As some of you know, I was born and raised in Kentucky. I’ve never lived in another state. And it’s not that there is anything particularly special about my part of Kentucky. Cincinnati is close and the weather sucks; I’m still here because I’ve never had a need or reason to move.
Unfortunately for many in the state, Kentucky is among the dwindling list of places without medical marijuana protections for patients. It’s a subject I’ve written about and talked about several times. A mostly rural state that Trump won by 30 points in 2016, Kentucky is – unsurprisingly – not welcoming cannabis with open arms.
At least that is the case with Kentucky lawmakers. Hemp is very welcome and a recent poll showed some 90% of residents in the state support medical cannabis. But many KY lawmakers will tell you they want to take their time to get it “right”.
The problem with this is that it’s not the job of lawmakers to get your medication right any more than it is their job to put out a fire at your house. The job of medicating is done by YOU in conjunction with whatever medical professionals you choose to consult. You face the consequences of your decision and you are not infringing on the rights of anyone else.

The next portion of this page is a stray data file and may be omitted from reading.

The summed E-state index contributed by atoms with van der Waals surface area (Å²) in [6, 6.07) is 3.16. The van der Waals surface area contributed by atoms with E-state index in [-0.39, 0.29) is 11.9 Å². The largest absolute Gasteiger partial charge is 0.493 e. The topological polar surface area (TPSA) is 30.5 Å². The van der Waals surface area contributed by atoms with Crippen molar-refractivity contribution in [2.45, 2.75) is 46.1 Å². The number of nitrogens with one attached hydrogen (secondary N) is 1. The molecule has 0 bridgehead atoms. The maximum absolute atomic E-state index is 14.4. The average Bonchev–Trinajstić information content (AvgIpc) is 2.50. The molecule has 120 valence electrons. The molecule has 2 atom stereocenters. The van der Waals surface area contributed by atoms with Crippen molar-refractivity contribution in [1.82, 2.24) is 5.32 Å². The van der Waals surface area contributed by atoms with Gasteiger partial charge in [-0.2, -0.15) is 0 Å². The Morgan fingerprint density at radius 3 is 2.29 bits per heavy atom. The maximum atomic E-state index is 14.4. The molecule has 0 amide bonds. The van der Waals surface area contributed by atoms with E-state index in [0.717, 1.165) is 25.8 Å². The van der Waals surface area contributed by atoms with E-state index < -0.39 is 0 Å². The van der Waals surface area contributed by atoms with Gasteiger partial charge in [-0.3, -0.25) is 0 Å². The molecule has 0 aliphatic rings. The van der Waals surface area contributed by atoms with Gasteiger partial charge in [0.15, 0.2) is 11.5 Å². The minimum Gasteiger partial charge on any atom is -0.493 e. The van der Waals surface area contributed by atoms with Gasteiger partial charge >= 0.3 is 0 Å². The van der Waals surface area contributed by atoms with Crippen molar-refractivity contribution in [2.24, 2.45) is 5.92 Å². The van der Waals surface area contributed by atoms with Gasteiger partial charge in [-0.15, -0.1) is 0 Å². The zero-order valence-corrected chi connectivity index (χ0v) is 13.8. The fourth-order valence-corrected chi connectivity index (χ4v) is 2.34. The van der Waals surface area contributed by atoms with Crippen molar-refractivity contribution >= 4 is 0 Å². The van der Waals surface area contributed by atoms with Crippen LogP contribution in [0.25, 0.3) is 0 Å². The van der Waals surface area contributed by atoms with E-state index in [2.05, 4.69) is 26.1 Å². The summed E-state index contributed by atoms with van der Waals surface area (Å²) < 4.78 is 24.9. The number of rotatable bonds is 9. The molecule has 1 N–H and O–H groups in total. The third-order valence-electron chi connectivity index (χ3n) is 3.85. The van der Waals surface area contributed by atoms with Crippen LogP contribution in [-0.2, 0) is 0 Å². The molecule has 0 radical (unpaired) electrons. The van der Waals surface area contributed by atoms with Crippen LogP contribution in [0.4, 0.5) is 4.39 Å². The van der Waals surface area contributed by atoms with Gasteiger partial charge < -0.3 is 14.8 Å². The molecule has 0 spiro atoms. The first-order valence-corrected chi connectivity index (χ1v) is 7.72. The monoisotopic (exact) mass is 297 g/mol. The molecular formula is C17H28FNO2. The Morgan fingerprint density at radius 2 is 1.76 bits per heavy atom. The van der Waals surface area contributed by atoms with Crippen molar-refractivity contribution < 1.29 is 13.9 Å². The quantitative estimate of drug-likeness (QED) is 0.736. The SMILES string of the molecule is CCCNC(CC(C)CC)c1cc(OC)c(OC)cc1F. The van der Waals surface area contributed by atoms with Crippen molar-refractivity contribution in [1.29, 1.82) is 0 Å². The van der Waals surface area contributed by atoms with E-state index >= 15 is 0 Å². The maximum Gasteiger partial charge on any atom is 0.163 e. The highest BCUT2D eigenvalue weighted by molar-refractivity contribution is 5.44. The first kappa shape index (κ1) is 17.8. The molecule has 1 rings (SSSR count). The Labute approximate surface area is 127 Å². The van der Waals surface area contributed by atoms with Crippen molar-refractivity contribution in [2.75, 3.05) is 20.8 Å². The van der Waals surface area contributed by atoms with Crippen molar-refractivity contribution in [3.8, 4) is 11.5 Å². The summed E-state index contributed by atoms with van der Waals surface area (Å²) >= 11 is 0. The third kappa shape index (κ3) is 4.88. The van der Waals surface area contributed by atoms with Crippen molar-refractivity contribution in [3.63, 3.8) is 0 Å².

“There are some real benefits to it, but we need to know what it benefits – what things are there without creating bigger health hazards,” Kentucky Senate President Robert Stivers said. “And that’s the same way with any drug. It’s a balancing test of do the goods outweigh the bads.”
These are all true things, yet none of them are the business of Kentucky representatives. The balancing test is up to the person taking the medication to conduct, not some stranger in Frankfort. When you go down the list of dangerous drugs that have gotten the stamp of approval from government entities, one has to wonder how lawmakers are going to ultimately decide marijuana is safe enough for people to use legally.
According to the Kentucky Speaker of the House, medical cannabis legislation that recently passed overwhelmingly out of committee could come to the floor for a full vote early this week. And while its chances may be pretty good there, the Senate is iffy at best.
All of this time and effort and discussion for legislation that is quite restrictive when compared to medical marijuana laws elsewhere in the U.S. And if it’s not passed this year, activists will do it all again next year, descending on the state capital to make the case.
Begging for a right that should have never been taken away in the first place is not something anyone should have to do, yet it’s exactly how medical cannabis is legalized.